NASA is funding nuclear probes for icy moons and other faraway tech ideas
NASA has funded a new set of conceptual concepts for space exploration that could one day be beneficial — perhaps even transformative.
NASA’s Innovative Advanced Concepts (NIAC) Program provides funding for early-stage studies in technologies that could support future missions. NIAC grants Earlier this month, the agency announced that $175,000 each would be awarded to 14 researchers investigating the limits of what is possible to allow NASA to evaluate potential new technologies.
This year’s NIAC Phase 1 selections include ideas for space telescopes, such as a new type of observatory consisting of thousands of small, identical satellites using an interferometry concept, and another that uses fluid formation in Microgravity to create a 164-foot (50-meter) wide undivided mirror for a new generation of space telescopes. Another telescope concept seeks to be able to resolve Earth-like planets orbiting Sun-like stars within 10 parsecs (32.6). light years) from Earth.
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Concepts of pellet beam propulsion and nuclear actuators for potential application to space transportation will be investigated. Flying boat to explore the huge moon of Saturn Titan and a fast-fission hybrid nuclear reactor to reach icy ocean-dwelling moons like Jupiter Europa It is also among the newly funded concepts.
“NASA dares to make the impossible possible. And that can only be made possible by the innovators, thinkers, and doers who help us imagine and prepare for the future of space exploration,” said NASA Administrator Bill Nelson. statment (Opens in a new tab) Released by the agency on January 9.
“The NIAC program helps provide these forward-thinking scientists and engineers with the tools and support they need to catalyze the technology that will enable future NASA missions,” Nelson said.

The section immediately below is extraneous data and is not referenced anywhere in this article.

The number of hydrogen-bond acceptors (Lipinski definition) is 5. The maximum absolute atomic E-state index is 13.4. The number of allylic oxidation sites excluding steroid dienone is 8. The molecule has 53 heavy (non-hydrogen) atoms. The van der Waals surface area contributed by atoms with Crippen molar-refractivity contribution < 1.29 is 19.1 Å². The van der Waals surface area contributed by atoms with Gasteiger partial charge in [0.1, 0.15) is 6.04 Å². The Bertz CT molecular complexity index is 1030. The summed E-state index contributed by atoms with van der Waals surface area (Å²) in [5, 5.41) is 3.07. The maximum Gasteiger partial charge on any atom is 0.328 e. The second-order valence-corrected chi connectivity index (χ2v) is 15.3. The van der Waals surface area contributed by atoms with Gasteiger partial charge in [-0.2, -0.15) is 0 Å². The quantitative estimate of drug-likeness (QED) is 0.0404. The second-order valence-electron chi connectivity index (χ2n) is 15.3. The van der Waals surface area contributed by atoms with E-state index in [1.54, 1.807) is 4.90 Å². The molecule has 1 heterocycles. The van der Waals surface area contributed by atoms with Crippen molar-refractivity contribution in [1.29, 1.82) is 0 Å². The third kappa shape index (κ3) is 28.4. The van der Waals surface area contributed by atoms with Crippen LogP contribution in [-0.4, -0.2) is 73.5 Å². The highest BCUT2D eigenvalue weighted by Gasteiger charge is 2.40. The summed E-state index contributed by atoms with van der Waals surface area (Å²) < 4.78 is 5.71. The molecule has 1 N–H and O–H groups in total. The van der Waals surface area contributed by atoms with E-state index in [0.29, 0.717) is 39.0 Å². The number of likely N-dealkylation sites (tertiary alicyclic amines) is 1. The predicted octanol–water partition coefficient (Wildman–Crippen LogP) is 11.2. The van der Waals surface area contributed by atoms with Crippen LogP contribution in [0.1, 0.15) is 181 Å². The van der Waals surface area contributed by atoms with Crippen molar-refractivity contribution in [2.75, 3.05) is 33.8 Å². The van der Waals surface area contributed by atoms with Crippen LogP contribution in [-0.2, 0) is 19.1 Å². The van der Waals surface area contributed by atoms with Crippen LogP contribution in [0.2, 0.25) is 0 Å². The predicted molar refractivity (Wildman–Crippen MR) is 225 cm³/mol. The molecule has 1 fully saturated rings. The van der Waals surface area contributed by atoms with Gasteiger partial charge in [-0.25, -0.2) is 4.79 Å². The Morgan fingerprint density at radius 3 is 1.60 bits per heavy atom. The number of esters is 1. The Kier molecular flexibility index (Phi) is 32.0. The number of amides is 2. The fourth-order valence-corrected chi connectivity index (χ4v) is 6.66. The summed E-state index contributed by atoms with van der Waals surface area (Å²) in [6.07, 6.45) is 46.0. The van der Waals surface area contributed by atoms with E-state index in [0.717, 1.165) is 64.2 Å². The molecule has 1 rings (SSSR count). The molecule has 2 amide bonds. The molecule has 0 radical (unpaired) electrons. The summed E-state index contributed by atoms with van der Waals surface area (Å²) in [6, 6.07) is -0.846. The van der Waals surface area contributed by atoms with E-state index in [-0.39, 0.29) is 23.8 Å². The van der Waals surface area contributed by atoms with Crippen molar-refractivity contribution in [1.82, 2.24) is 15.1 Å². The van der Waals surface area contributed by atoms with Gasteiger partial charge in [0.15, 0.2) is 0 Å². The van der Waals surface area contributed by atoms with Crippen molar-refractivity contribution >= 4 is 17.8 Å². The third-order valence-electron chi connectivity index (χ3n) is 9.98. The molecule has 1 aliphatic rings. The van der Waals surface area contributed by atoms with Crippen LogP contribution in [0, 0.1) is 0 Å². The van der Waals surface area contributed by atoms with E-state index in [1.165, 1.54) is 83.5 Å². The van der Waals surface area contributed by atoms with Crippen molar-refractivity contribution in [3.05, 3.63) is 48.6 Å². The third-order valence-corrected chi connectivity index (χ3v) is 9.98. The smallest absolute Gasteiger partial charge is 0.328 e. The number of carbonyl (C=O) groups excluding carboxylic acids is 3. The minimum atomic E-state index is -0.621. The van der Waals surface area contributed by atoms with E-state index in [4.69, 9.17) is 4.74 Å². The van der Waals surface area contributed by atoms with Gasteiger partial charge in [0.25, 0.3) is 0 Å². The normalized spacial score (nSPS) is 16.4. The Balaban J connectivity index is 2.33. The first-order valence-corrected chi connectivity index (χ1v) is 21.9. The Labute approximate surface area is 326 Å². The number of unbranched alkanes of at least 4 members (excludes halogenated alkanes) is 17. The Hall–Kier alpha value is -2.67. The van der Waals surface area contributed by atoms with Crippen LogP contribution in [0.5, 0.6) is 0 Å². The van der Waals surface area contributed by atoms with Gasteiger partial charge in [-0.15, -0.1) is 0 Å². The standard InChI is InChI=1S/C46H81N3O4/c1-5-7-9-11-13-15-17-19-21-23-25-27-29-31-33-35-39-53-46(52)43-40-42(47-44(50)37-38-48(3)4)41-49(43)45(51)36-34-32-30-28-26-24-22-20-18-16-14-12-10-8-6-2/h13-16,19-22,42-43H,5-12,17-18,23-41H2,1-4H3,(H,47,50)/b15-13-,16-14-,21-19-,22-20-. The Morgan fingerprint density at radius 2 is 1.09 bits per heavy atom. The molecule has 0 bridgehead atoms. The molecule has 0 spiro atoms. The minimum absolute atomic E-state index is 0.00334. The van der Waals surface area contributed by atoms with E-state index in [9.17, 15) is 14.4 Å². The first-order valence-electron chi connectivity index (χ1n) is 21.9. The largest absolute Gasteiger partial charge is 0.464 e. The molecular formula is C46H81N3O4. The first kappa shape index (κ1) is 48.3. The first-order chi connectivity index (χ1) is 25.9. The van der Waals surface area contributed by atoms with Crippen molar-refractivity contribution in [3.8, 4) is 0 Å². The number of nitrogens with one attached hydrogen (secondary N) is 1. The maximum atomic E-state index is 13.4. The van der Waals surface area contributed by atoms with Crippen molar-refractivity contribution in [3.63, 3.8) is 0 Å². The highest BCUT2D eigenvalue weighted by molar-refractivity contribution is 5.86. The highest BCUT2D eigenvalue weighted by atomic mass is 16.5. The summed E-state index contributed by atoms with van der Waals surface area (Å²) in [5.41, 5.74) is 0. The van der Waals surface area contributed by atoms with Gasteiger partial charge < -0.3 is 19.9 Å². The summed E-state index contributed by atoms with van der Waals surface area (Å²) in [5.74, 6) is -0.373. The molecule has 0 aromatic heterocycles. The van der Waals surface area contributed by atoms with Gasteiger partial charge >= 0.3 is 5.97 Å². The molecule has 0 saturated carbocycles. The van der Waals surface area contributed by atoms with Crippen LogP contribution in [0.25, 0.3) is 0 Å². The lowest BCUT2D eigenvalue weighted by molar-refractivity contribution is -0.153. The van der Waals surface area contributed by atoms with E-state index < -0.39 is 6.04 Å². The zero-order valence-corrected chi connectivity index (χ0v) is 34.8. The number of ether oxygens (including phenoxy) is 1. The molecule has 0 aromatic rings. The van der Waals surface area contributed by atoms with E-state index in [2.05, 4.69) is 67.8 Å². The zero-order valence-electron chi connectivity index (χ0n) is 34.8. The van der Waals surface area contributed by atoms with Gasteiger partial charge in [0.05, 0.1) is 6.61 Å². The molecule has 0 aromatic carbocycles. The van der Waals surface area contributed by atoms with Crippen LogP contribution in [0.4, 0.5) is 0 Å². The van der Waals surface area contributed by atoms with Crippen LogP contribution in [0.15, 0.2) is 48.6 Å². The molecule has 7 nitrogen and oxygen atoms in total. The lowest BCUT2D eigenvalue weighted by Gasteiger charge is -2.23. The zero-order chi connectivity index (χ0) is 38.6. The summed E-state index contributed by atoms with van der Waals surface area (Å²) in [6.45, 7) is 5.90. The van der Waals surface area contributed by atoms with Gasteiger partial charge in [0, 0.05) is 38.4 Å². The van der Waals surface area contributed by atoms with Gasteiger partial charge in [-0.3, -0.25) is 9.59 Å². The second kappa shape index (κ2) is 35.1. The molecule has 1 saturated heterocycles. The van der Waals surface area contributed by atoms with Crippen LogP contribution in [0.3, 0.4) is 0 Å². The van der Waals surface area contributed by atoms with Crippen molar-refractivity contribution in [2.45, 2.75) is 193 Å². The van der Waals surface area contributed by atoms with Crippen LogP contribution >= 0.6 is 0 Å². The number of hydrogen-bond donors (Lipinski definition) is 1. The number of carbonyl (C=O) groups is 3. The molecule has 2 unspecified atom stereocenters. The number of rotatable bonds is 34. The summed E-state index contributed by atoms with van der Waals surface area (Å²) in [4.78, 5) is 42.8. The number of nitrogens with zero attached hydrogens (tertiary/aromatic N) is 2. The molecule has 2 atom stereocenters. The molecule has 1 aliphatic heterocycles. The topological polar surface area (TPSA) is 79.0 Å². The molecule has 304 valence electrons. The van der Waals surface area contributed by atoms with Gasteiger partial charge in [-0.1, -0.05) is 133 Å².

the full list (Opens in a new tab) Ideas and Principal Investigators shortlisted for NIAC Phase 1 Scholarships 2023 are below:
- Fluidic Telescope: Enabling the Next Generation of Large Space Observatories (Opens in a new tab) (Edward Balaban, NASA Ames Research Center in Silicon Valley, California)
- Photothrust allows exploration of the mesosphere (Opens in a new tab) (Igor Bargatyn, University of Pennsylvania in Philadelphia)
- Reach the oceans of the icy world using rapid fission retinal fission (Opens in a new tab) (Teresa Pineo, NASA’s Glenn Research Center in Cleveland)
- Bending forming of electrostatically driven large space structures (Opens in a new tab) (Zachary Cordero, MIT)
- An oxygen pipeline at the lunar south pole (Opens in a new tab) (Peter Currie, Lunar Resources, Inc. in Houston)
- Drive a pellet beam to detect space penetration (Opens in a new tab) (Artur Davoyan, University of California, Los Angeles)
- A new class of dual-modal thermonuclear/electric propulsion with an upward spinning wave cycle that enables rapid transit to Mars (Opens in a new tab) (Ryan Goss, University of Florida, Gainesville)
- The self-growth, biomineralization-enabled building blocks to equip habitats on Mars (Opens in a new tab) (Congrui Jin, University of Nebraska, Lincoln)
- The Great Longwave Observatory (Opens in a new tab) (Mary Knapp, MIT)
- TitanAir: a groundbreaking liquid suite to enable cutting-edge science (Opens in a new tab) (Quinn Morley, Planet Enterprises in Gig Harbor, Washington)
- EmberCore Flashlight: Long-distance lunar characterization with an intense negative gamma and X-ray source (Opens in a new tab) (Christopher Morrison, Ultra Safe Nuclear Corporation – Space, in Seattle)
- Exoplanet Analyzer Interfero Coronagraph Astronomical Split: Detection and Characterization of All Earth-like Exoplanets orbiting Sun-like Stars within 10 Parsecs (Opens in a new tab) (Heidi Newberg, Rensselaer Polytechnic Institute in Troy, NY)
- Radioisotope thermal radiation cell power generator (Opens in a new tab) (Stephen Polley, Rochester Institute of Technology in Rochester, NY)
- Airgel Core Fission Fragment Rocket Engine (Opens in a new tab) (Ryan Wade, Positron Dynamics in Seattle)
The NIAC program began in 2011 and is funded by NASA’s Space Technology Mission Directorate.
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